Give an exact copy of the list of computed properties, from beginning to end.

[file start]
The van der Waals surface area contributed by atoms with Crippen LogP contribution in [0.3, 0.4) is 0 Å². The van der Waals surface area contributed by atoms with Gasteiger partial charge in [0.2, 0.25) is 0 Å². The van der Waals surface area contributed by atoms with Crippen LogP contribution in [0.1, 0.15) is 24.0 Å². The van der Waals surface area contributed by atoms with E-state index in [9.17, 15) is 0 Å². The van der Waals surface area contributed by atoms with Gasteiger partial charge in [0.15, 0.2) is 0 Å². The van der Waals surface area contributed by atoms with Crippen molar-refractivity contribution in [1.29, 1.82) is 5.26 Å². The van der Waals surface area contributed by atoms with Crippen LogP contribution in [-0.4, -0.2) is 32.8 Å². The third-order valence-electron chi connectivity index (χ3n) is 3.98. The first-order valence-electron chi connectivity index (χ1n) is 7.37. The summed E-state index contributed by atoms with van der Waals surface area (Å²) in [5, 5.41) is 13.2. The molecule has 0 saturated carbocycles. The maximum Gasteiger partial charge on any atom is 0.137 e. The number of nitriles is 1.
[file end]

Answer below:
The van der Waals surface area contributed by atoms with Crippen LogP contribution in [0.3, 0.4) is 0 Å². The van der Waals surface area contributed by atoms with Gasteiger partial charge in [0.2, 0.25) is 0 Å². The van der Waals surface area contributed by atoms with Crippen LogP contribution in [0.1, 0.15) is 24.0 Å². The van der Waals surface area contributed by atoms with E-state index in [9.17, 15) is 0 Å². The van der Waals surface area contributed by atoms with Gasteiger partial charge in [0.15, 0.2) is 0 Å². The van der Waals surface area contributed by atoms with Crippen molar-refractivity contribution in [1.29, 1.82) is 5.26 Å². The van der Waals surface area contributed by atoms with Crippen LogP contribution in [-0.4, -0.2) is 32.8 Å². The third-order valence-electron chi connectivity index (χ3n) is 3.98. The first-order valence-electron chi connectivity index (χ1n) is 7.37. The summed E-state index contributed by atoms with van der Waals surface area (Å²) in [5, 5.41) is 13.2. The molecule has 0 saturated carbocycles. The maximum Gasteiger partial charge on any atom is 0.137 e. The number of nitriles is 1.